PUTT's Model Legislation Update
Last month PUTT presented our proposed model legislation, the Pharmacy and Pharmacy Patient Protection Act (PPA), at the 48th annual meeting of the American Legislative Exchange Council (ALEC) in Salt Lake City, UT. The presentation before ALEC’s Health and Human Services Committee marks the second time our proposed policy has been heard and debated by the committee, which comprises more than 200 members from the public and private sector. We owe a debt of gratitude to Sen. Nancy Barto (R-AZ) who sponsored our bill and went to bat for its necessity both before and after our presentation and to Miguel Rodriguez of the Texas Pharmacy Business Council, who co-authored and helped present the bill.
ALEC, for those not familiar, favors limited government, free markets, and federalism - but if the reaction during the Q & A section of our presentation is any indication, even the most staunch “limited government” ALEC members see the need to rein in the largest PBMs from their massive overreach in the marketplace...
Cutting directly to the chase, the PPA was tabled a second time, but was well-received and roundly supported by many of the public sector members present. A number of state legislators spoke with us afterward, voicing their support and asking questions about next steps on the bill. More than one legislator expressed concern that the PPA didn’t go far enough, and should do more to protect pharmacies and patients (to which we say, “Yes! We agree!”)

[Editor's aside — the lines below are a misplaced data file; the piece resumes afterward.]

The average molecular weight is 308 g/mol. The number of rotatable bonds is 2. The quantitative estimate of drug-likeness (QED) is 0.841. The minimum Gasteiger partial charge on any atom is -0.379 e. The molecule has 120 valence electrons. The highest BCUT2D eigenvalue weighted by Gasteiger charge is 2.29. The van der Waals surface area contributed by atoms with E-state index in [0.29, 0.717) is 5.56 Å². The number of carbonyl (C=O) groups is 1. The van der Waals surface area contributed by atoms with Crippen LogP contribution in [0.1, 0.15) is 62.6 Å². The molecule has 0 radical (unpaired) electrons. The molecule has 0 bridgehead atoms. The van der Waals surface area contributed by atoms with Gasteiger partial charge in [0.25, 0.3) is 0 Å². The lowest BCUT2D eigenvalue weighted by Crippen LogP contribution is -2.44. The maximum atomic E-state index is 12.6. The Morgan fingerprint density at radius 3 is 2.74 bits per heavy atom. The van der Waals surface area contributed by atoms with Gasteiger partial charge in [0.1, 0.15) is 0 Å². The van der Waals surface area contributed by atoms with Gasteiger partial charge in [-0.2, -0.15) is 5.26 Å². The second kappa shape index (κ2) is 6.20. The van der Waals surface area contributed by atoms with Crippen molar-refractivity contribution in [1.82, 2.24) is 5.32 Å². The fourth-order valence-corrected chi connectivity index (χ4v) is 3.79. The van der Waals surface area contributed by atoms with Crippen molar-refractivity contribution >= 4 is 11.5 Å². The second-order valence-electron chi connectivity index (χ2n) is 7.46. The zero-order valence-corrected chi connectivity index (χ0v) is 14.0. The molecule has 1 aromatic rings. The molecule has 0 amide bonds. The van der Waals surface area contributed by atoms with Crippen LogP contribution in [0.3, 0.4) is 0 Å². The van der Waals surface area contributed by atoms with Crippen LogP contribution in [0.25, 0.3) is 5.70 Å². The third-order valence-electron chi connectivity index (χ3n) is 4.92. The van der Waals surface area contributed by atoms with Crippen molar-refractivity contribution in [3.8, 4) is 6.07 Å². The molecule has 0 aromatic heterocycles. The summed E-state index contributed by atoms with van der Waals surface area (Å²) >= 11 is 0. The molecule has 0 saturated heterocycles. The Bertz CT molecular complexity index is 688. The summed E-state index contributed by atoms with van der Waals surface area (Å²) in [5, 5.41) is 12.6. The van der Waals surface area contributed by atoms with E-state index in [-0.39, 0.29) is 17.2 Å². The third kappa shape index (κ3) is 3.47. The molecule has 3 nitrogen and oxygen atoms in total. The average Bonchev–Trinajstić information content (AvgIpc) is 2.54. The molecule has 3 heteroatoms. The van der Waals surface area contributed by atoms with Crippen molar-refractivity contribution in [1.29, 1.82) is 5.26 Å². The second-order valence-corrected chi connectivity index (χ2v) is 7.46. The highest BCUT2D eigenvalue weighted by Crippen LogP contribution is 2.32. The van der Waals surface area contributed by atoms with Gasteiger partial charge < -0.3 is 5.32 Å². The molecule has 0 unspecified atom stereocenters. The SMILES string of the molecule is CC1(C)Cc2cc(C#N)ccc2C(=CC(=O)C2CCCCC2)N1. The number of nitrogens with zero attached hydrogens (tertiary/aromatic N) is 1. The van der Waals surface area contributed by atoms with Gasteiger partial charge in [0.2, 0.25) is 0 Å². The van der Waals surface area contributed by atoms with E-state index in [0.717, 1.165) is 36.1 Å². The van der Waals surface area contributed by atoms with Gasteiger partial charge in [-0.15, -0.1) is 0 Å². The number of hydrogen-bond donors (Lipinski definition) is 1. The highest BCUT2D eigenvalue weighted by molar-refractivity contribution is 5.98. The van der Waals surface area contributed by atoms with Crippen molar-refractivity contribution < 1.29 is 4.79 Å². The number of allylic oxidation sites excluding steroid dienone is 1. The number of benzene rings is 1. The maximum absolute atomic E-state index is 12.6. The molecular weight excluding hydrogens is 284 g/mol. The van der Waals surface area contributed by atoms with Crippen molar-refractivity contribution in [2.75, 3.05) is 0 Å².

ACROSS THE NATION
In Court Drug Middlement Fight to Limit Pharmacies Insured Patients Can Use
Ohio Capital Journal
September 7, 2021
In the first test of a 2020 U.S. Supreme Court ruling, drug middlemen last week argued that federal law gives them a crucial right to limit what pharmacies patients with health insurance can use — or at least make it more expensive if patients get their medicine at a shop that isn’t preferred by the powerful corporations.
A lawyer for an industry group argued that the right to limit pharmacy networks is important to ensure quality. But he failed to note that the three biggest middlemen are owned by health care giants that own pharmacies themselves.
The argument is likely to add grist for those who claim that the Fortune 15 corporations are engaged in practices that are driving up costs and driving out competitors.
The industry group, the Pharmaceutical Care Management Association, made the arguments last Wednesday before the 8th U.S. Circuit Court of Appeals in St. Louis. It was a rehearing of a 2020 ruling that struck down North Dakota’s attempts to regulate businesses known as pharmacy benefit managers.